Op-Ed: Why is California’s age-based COVID-19 vaccine policy overlooking disabled people like me?
When Gov. Gavin Newsom announced the latest changes in the way California determines eligibility for COVID-19 vaccines, he chose an analogy that unintentionally revealed just how misguided the revised guidelines are.
It’s like boarding an airplane, Newsom said. The gate agents don’t wait for every first-class passenger to enter the plane before they let the business-class passengers on. And the customers traveling in economy don’t wait until every last business-class passenger boards before they head down the jetway.
The problem? The governor failed to include those who usually get to board the plane first: people with disabilities. Like me.
Unfortunately, that oversight is hardly surprising. Since the pandemic started, we have been largely confined to our homes without the support we are used to. Quarantine means many of our caregivers stayed away, causing our family members to quit their jobs so they could fill in. Many students with disabilities aren’t receiving the support they need to properly attend, and benefit from, virtual school. We feel so alone.
But now Newsom appears to have downgraded us — or overlooked us — in his vaccine distribution plan, which first gave priority to people by occupation and then by age. Neither approach accounts for the needs of the millions of Californians with disabilities.
I have cerebral palsy, use a wheelchair and communicate by typing on my iPad with my toes. Why would a healthy 50-something (albeit a healthcare worker) get the vaccine before me — a 45-year-old man with significant disabilities?
That’s not only a heartless decision, it’s bad policy. In dealing with the pandemic, Newsom often says he’s just “following the science.” He’s not doing that here. Studies show that people with disabilities who contract the virus are far more likely to die from it than the general population. In one study, researchers found that people with Down syndrome are nearly five times more likely to be hospitalized for COVID-19 than the general population and face 10 times the risk of death linked to the virus.
As Andrew Imparato of Disability Rights California told the state’s vaccine advisory committee last week, “From our perspective, if we wait until May to get [vaccines] to other populations, a lot of people under 65 are going to die unnecessarily.”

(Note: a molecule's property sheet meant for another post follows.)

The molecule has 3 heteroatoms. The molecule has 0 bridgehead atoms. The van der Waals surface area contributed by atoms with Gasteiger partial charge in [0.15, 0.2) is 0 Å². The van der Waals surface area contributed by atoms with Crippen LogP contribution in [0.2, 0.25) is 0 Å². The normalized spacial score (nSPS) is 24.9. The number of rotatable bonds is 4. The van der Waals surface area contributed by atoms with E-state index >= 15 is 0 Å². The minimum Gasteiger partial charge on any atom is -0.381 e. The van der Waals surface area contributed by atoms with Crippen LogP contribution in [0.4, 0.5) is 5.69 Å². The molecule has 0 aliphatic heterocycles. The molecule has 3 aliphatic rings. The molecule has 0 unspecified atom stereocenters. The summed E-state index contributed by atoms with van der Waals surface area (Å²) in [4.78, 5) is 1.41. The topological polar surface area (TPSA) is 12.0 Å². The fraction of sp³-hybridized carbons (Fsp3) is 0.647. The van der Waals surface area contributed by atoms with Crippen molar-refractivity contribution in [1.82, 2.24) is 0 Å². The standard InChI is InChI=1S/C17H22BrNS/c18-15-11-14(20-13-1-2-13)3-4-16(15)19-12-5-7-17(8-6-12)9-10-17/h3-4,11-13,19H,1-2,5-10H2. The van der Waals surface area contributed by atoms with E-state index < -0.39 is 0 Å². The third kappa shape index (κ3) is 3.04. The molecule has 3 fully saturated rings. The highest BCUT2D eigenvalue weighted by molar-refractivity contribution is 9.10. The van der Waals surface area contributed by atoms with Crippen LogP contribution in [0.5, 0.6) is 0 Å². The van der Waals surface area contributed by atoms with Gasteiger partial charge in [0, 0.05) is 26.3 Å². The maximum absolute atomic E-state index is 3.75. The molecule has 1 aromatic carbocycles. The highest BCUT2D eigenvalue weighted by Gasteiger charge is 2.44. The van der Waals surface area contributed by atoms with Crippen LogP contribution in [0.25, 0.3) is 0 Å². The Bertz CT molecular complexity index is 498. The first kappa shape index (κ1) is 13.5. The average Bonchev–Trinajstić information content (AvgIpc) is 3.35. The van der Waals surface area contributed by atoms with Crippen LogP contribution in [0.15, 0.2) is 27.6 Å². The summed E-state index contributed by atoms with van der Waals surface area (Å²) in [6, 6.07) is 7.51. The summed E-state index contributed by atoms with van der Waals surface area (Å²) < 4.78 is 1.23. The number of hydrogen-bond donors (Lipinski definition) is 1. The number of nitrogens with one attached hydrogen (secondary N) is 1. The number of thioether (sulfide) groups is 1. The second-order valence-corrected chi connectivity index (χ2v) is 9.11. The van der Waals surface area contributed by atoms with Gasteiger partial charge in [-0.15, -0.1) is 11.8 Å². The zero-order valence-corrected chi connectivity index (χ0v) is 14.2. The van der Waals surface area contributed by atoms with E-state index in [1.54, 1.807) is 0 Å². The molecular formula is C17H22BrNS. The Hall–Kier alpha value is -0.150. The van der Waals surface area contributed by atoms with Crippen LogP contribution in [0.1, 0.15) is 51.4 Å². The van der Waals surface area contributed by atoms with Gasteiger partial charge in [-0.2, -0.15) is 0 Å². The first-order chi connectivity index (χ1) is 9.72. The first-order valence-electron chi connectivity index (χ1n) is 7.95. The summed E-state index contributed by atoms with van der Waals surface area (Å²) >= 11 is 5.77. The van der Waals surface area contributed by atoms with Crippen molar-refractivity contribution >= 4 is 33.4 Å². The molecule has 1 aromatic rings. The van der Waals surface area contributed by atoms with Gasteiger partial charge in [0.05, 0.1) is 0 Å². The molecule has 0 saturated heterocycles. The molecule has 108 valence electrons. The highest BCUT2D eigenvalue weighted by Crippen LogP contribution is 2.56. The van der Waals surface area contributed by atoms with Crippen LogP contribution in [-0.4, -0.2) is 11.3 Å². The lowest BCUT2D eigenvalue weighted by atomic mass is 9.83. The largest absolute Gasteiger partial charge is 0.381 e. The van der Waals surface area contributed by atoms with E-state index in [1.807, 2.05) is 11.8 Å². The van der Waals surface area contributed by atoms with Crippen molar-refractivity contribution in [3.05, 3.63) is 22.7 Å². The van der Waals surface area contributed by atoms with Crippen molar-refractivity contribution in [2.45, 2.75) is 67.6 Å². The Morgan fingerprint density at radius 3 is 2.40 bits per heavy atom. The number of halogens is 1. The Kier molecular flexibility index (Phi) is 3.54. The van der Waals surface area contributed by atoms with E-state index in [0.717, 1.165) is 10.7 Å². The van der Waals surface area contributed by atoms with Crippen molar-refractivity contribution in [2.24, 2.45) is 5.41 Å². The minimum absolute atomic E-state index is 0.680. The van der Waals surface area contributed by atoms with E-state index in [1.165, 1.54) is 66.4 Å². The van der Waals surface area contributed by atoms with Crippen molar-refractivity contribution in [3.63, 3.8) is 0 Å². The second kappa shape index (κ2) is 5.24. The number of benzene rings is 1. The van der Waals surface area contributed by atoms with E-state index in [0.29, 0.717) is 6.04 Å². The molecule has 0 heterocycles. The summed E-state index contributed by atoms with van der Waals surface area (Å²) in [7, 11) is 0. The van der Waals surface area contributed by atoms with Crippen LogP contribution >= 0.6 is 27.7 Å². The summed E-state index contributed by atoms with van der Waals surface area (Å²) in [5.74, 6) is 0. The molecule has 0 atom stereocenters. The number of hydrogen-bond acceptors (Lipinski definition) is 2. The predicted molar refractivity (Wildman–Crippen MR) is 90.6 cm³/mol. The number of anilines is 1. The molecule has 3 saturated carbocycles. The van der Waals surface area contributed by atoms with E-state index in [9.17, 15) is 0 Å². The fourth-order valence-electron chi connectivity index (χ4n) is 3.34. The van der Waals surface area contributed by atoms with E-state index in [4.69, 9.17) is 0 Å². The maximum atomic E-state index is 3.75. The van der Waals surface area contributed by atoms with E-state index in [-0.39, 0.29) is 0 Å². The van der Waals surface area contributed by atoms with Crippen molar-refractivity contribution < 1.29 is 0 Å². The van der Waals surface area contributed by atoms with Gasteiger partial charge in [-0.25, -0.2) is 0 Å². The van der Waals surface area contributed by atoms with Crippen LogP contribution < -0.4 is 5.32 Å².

It’s not that states are powerless to help. A fair number of other states, perhaps recognizing the grim stakes, have stepped up to make people with disabilities a priority in their vaccine distribution plans.
Ohio is already vaccinating people with developmental or intellectual disabilities and certain medical conditions. Vermont plans to give priority to those with Down syndrome. Tennessee and Indiana put people with developmental and intellectual disabilities high on their lists. And Oregon even designated a drive-through vaccination center at Portland International Airport specifically for people with disabilities and their caregivers.
Where’s California’s plan? It’s desperately needed. Many people with disabilities are dealing with comorbidities of health that make us more vulnerable if we get the virus, while routine contact with multiple caregivers and other people who support us increases our risk of being exposed to COVID-19.
In addition, many people with disabilities are nonspeaking and may not be able to communicate that they don’t feel well. Others have sensory challenges that make it difficult or impossible for them to wear protective face masks.
Yet California has offered vaccines for the caregivers who support people like me — but has not accounted for the disabled people they care for who need it more. The state may view this as a way to “protect the vulnerable,” but you know what would help more? Administering the vaccine to us.
Out of the gate, California offered the COVID vaccine for staff and residents of long-term care facilities. Many people with disabilities are surrounded by such staff, but we’ve been left out.
As a person with cerebral palsy who lives on my own with support, I am more at risk because I rely on my staff to help me. I am exposed to multiple support people who come and go each day. Several of them have been exposed to COVID and had to isolate, although none of them have come down with it so far.
Still, I’m so afraid of getting COVID that many days I don’t even go out my front door to get some fresh air. My family raised me to be as independent as possible. Since March, I’ve felt like I am living in an institution. I’m so isolated.
California’s vaccine policy must be altered to make us a priority. The science says people with disabilities are disproportionately dying of COVID. Why isn’t Gov. Newsom listening?
Tim Jin, of Fountain Valley, serves on the board of Disability Voices United.
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